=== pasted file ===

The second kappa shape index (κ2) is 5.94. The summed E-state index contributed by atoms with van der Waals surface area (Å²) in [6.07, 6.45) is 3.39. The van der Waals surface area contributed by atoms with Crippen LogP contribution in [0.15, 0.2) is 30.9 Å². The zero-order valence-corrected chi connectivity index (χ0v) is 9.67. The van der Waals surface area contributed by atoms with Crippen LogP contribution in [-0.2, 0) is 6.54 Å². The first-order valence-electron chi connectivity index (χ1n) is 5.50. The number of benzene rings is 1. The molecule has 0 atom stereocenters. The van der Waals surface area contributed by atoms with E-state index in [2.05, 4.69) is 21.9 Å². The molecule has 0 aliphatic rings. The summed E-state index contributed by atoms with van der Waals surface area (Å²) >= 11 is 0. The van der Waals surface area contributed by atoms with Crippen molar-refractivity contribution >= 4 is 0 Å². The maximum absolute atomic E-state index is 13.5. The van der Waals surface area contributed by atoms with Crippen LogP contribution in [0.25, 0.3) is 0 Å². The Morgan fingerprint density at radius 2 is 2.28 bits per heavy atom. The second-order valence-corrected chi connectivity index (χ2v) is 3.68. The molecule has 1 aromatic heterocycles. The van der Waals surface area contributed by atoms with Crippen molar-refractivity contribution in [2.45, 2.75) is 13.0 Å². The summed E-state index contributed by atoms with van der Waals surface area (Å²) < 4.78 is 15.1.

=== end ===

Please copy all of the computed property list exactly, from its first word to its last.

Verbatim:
The second kappa shape index (κ2) is 5.94. The summed E-state index contributed by atoms with van der Waals surface area (Å²) in [6.07, 6.45) is 3.39. The van der Waals surface area contributed by atoms with Crippen LogP contribution in [0.15, 0.2) is 30.9 Å². The zero-order valence-corrected chi connectivity index (χ0v) is 9.67. The van der Waals surface area contributed by atoms with Crippen LogP contribution in [-0.2, 0) is 6.54 Å². The first-order valence-electron chi connectivity index (χ1n) is 5.50. The number of benzene rings is 1. The molecule has 0 atom stereocenters. The van der Waals surface area contributed by atoms with E-state index in [2.05, 4.69) is 21.9 Å². The molecule has 0 aliphatic rings. The summed E-state index contributed by atoms with van der Waals surface area (Å²) >= 11 is 0. The van der Waals surface area contributed by atoms with Crippen molar-refractivity contribution >= 4 is 0 Å². The maximum absolute atomic E-state index is 13.5. The van der Waals surface area contributed by atoms with Crippen LogP contribution in [0.25, 0.3) is 0 Å². The Morgan fingerprint density at radius 2 is 2.28 bits per heavy atom. The second-order valence-corrected chi connectivity index (χ2v) is 3.68. The molecule has 1 aromatic heterocycles. The van der Waals surface area contributed by atoms with Crippen molar-refractivity contribution in [2.45, 2.75) is 13.0 Å². The summed E-state index contributed by atoms with van der Waals surface area (Å²) < 4.78 is 15.1.